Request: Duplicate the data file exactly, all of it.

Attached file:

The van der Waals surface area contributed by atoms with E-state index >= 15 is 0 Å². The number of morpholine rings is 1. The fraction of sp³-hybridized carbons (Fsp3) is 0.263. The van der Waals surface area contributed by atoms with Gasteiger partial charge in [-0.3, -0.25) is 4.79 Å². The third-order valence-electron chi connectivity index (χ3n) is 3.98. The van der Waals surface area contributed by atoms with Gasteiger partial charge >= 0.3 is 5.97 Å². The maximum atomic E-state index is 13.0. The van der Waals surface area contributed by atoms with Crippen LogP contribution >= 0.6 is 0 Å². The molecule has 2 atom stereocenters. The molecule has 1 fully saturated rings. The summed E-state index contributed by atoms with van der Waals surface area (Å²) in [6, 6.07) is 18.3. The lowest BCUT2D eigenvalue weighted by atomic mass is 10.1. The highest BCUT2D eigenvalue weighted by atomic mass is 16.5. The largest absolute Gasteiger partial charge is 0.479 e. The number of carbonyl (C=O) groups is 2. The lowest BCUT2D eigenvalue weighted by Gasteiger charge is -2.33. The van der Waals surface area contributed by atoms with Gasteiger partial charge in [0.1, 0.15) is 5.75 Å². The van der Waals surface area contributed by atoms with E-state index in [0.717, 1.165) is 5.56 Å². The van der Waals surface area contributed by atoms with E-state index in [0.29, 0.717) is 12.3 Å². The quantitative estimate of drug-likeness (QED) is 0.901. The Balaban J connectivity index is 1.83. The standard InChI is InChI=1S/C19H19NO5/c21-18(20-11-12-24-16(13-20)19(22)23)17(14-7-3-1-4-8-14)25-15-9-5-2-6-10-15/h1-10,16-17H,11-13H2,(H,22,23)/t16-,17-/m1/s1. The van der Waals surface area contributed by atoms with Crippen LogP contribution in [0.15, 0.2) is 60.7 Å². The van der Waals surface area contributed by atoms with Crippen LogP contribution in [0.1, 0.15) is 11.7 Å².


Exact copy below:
The van der Waals surface area contributed by atoms with E-state index >= 15 is 0 Å². The number of morpholine rings is 1. The fraction of sp³-hybridized carbons (Fsp3) is 0.263. The van der Waals surface area contributed by atoms with Gasteiger partial charge in [-0.3, -0.25) is 4.79 Å². The third-order valence-electron chi connectivity index (χ3n) is 3.98. The van der Waals surface area contributed by atoms with Gasteiger partial charge >= 0.3 is 5.97 Å². The maximum atomic E-state index is 13.0. The van der Waals surface area contributed by atoms with Crippen LogP contribution >= 0.6 is 0 Å². The molecule has 2 atom stereocenters. The molecule has 1 fully saturated rings. The summed E-state index contributed by atoms with van der Waals surface area (Å²) in [6, 6.07) is 18.3. The lowest BCUT2D eigenvalue weighted by atomic mass is 10.1. The highest BCUT2D eigenvalue weighted by atomic mass is 16.5. The largest absolute Gasteiger partial charge is 0.479 e. The number of carbonyl (C=O) groups is 2. The lowest BCUT2D eigenvalue weighted by Gasteiger charge is -2.33. The van der Waals surface area contributed by atoms with Gasteiger partial charge in [0.1, 0.15) is 5.75 Å². The van der Waals surface area contributed by atoms with E-state index in [0.717, 1.165) is 5.56 Å². The van der Waals surface area contributed by atoms with E-state index in [0.29, 0.717) is 12.3 Å². The quantitative estimate of drug-likeness (QED) is 0.901. The Balaban J connectivity index is 1.83. The standard InChI is InChI=1S/C19H19NO5/c21-18(20-11-12-24-16(13-20)19(22)23)17(14-7-3-1-4-8-14)25-15-9-5-2-6-10-15/h1-10,16-17H,11-13H2,(H,22,23)/t16-,17-/m1/s1. The van der Waals surface area contributed by atoms with Crippen LogP contribution in [0.15, 0.2) is 60.7 Å². The van der Waals surface area contributed by atoms with Crippen LogP contribution in [0.1, 0.15) is 11.7 Å².